February 25, 2014

Two NC natives help National Portrait Gallery define ‘cool’

Two North Carolina natives are included in The National Portrait Gallery exhibit “American Cool,” which features 100 photographs of American men and women who define “cool.”

James Dean is leaning back, drawing on a cigarette, looking away from the camera as a mirror behind him in the black and white photograph creates a shadow image of a good-looking young man who, even in a quiet moment, seems remote, resistant to what’s expected of him.

He’s cool.

But who else is? What does it take? And what is it about America that’s defined “cool” to the world?

The National Portrait Gallery has decided it knows and has opened an unusual exhibit, “American Cool,” through Sept. 7. The exhibit features 100 photographs of American men and women who define “cool,” including two Tar Heels – jazz musician Thelonious Monk and basketball player Michael Jordan.

“ ‘American Cool’ is about America’s greatest cultural export – cool – and who embodies it,” Kim Sajet, the director of the National Portrait Gallery, said at the media preview for the exhibit.

Certainly Dean, during his brief life, created a new American icon – the rebellious teen – in the stifling, strict atmosphere of the 1950s. He defined himself in the film “Rebel Without a Cause,” his most celebrated role, before dying in 1955 at age 24 in a crash while driving his Porsche.

And being cool, according to this exhibit, is very much tied to being a rebel.

Most of the personalities photographed here are in the arts: actors Marlon Brando, Paul Newman and Audrey Hepburn; jazz musicians Monk, Miles Davis and Charlie Parker; singers Frank Sinatra, Elvis Presley and Chrissie Hynde; painters Georgia O’Keeffe and Jackson Pollock.

A few sports figures make the grade, such as Jordan and boxer Muhammad Ali.

But there are no elected politicians or anyone from the business world beyond Apple’s co-founder, the late Steve Jobs.

‘Cool’ criteria

The show’s curators, Joel Dinerstein and Frank Goodyear III, who described themselves in an interview as cultural historians, are quick to say they aren’t making subjective judgments. They aren’t deciding who’s in with the in crowd.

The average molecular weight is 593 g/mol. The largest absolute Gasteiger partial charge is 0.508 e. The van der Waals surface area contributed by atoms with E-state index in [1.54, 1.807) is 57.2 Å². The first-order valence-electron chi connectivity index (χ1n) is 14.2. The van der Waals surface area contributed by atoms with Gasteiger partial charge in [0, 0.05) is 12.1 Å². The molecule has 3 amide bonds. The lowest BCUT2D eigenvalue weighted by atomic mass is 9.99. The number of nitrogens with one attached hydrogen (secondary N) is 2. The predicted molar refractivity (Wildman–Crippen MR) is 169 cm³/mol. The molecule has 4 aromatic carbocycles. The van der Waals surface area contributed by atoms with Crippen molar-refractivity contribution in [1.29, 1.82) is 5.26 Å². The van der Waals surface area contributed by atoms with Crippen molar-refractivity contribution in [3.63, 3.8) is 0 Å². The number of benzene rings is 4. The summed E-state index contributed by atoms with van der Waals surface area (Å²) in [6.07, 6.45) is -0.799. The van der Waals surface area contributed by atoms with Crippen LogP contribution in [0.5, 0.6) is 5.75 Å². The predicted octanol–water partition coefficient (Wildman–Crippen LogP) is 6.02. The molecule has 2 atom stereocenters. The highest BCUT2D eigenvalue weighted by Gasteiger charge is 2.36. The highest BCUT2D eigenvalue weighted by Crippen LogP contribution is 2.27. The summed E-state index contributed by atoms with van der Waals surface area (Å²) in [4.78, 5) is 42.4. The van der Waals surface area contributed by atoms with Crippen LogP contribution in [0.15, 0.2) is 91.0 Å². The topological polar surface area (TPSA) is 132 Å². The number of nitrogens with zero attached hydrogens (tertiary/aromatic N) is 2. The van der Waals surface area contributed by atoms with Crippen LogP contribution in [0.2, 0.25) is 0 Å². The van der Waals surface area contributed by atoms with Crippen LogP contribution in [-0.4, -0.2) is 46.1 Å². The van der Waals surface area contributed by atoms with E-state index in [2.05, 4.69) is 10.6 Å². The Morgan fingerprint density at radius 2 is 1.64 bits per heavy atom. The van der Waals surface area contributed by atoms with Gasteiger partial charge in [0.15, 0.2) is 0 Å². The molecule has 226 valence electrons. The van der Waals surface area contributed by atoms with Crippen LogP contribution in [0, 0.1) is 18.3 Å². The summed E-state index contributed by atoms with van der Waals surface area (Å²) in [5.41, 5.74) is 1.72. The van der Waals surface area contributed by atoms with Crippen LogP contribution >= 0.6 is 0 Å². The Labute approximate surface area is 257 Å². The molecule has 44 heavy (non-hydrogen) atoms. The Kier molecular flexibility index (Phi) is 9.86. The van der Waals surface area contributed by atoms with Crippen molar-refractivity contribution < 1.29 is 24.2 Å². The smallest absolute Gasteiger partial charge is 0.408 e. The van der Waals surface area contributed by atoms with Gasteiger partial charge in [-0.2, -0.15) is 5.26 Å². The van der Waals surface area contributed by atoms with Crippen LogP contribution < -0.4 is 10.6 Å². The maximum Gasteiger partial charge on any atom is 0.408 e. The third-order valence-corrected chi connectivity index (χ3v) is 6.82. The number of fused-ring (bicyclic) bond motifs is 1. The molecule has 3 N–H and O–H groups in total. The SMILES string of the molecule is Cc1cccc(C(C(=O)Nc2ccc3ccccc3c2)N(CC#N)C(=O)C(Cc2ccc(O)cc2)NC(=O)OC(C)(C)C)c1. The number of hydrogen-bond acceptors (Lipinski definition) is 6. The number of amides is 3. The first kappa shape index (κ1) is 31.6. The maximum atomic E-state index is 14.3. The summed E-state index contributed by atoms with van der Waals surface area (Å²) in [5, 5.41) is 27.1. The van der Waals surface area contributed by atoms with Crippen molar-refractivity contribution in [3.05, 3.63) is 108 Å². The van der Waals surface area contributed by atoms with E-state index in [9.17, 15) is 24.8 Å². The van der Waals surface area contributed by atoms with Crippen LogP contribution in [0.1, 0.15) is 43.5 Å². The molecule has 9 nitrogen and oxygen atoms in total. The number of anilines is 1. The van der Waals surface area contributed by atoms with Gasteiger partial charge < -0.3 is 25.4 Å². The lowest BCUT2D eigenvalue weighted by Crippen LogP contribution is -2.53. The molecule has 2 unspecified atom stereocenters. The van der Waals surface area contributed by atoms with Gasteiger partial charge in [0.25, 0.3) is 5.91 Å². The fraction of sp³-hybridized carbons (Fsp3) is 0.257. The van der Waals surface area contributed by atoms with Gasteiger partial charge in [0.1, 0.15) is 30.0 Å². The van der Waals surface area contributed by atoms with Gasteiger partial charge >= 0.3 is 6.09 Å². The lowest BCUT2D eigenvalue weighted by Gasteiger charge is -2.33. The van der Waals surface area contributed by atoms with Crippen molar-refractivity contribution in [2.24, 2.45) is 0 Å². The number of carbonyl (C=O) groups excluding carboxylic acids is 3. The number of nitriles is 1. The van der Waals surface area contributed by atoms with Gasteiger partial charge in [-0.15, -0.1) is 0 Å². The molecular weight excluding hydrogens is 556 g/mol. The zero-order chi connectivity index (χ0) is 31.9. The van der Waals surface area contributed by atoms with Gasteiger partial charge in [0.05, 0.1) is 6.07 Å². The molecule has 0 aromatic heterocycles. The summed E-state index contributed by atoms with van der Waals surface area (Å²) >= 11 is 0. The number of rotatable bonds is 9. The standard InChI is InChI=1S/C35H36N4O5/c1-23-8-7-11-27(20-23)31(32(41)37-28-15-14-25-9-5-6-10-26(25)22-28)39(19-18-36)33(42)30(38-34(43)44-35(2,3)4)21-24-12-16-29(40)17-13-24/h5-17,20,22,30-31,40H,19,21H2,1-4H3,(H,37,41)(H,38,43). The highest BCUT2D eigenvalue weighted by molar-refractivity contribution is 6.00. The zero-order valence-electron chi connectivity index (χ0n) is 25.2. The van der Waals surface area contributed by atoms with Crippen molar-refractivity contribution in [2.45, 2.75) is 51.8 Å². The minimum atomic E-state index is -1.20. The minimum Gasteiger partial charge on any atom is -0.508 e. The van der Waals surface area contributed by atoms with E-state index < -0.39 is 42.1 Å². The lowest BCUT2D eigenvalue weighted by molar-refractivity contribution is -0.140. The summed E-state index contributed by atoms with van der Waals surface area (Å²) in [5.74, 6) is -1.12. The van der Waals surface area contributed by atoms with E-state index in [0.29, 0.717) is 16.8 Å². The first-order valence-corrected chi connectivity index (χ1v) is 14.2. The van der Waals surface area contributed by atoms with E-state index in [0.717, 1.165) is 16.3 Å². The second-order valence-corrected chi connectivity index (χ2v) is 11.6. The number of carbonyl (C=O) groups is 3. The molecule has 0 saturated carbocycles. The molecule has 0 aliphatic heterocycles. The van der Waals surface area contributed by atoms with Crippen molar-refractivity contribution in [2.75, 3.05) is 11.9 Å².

They’ve laid out four criteria to be cool, and each of the 100 photos picked for the show had to have at least three of the elements:

“An original artistic vision carried off with a signature style; the embodiment of cultural rebellion or transgression for a given generation; iconic power, or instant visual recognition; and a recognized cultural legacy.”

“They are the successful rebels of American culture,” said Goodyear, who added that the criteria came down to being “edgy, dark, mysterious.” They were also successful at what they did, not necessarily in making a lot of money but in excelling at singing, writing, painting, performing.

Goodyear, a former curator of photographs at the gallery, is now a co-director of the Bowdoin College Museum of Art in Maine.

“Cool is an American concept,” said Dinerstein, a professor at Tulane University who teaches a class called “The History of Being Cool in America.” “It comes out of our culture, being middle class and creating a new persona. It is a singular American self-identification.”

The curators first met in graduate school at the University of Texas in Austin and are so engaged in the subject of cool that they finish each other’s sentences.

The father of ‘cool’

They’ve even pinpointed the birth of cool: The father of cool was Lester Young, the Mississippi-born jazz tenor saxophonist who honed his craft in Kansas City. He was the soloist for the Count Basie Orchestra and created a new smooth sound, often accompanying blues singer Billie Holiday, who’s also on the cool list.

“ ‘Cool’ was a 1940s jazz slang term,” Dinerstein said. “Cool was born in New York City and became a national sensation and a global obsession.”

Young would say “I’m cool” – launching the use of the term – and wear a porkpie hat and sunglasses in the darkened clubs, creating a style standard for musicians for generations.

“He created an aesthetic of detachment in music, style and public deportment,” Dinerstein said.

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